The site of a 1550 BC earthquake (Tira del Lienzo) is item #9 in the map named Figure 2, in my link above. But the earthquake is probably not mentioned in the above link.


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atalante
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« Reply #9 on: October 22, 2017, 10:30:37 am »

quote from:  http://onlinelibrary.wiley.com/doi/10.1002/gea.21505/abstract

An archaeoseismological study of Tira del Lienzo (Totana, Spain) was undertaken. The site belongs to the Argar archaeological group (2200–1550 cal. B.C.; Bronze Age). It is located on the trace of the reverse left-lateral Alhama de Murcia fault (AMF) that was responsible for the 5.1 Mw 2011 Lorca earthquake. The constructive typology of the site consists of mortar-free irregular natural boulders (dry-set masonry) and differs from earlier archaeoseismological sites built on regular masonry constructions in the Betic Cordillera. Four Earthquake Archaeological Effects (EAEs) were identified as follows: (1) an apparent surface rupture (c. 18 cm left-lateral offset), (2) the differential coseismic uplift of several centimeters affecting the main building of the settlement, (3) the widespread development of fractures on the ground surface (ground cracks) in a NE-SW direction consistent with the kinematics of the AMF, and (4) fractures in boulders that constitute the remains of the dry stone walls at the site. Structural analysis of the two fracture types reveals two nearly orthogonal sets (NE-SW and NW-SE), matching the strike-slip kinematics of the AMF in the zone.  Archaeoseismic evidence and related radiocarbon dates of the different building phases of the Bronze Age site indicate the probable occurrence of at least one strong seismic event (6.3–6.5 Mw; IX ESI-07) around 1550 cal. B.C., or soon after, triggering the destruction and probably the eventual abandonment of the site. We have identified an ancient lost earthquake from the Bronze Age and report the first archaeoseismological evidence of surface rupture in the Iberian Peninsula. This study also provides the first numerical data in the Totana-Alhama segment of the AMF based on the recorded archaeoseismic displacements. These data allowed us to characterize the related slip rates (0.05 mm/yr) to define the seismic potential of the analyzed fault segment of the AMF, which was poorly defined by previous seismic and geological data.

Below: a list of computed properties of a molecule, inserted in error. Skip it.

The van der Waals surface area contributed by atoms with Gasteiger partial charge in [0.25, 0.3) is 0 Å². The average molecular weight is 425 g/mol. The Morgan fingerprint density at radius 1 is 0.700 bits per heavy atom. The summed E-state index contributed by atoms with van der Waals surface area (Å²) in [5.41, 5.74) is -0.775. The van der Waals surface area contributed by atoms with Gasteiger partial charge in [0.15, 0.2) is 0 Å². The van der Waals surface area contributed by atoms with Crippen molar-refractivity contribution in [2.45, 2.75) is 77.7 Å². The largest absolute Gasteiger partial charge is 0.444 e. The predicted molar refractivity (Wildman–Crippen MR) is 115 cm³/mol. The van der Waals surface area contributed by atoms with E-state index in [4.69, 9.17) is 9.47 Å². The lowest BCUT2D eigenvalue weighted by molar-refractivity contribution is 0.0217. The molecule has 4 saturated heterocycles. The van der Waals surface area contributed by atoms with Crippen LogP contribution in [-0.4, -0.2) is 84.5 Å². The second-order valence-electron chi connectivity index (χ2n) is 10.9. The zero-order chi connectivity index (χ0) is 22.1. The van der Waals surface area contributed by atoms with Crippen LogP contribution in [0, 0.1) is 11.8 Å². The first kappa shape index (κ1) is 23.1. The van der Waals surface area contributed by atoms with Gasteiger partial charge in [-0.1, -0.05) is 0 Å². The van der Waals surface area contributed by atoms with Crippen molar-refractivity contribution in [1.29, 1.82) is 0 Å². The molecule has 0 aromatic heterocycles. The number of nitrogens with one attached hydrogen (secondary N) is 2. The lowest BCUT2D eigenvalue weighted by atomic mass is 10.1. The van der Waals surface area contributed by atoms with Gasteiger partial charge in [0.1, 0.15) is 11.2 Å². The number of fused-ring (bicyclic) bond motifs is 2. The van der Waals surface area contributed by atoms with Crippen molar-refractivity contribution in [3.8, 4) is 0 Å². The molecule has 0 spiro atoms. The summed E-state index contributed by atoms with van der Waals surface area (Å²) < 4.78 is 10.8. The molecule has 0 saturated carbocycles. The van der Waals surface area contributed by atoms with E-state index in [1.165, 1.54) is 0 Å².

endquote
 
The estimated strength of that 1550 BC earthquake is similar to the 1994 AD Northridge earthquake (6.7 Mw) which hospitalized 1600 people in a densely populated area of the US.  https://en.wikipedia.org/wiki/1994_Northridge_earthquake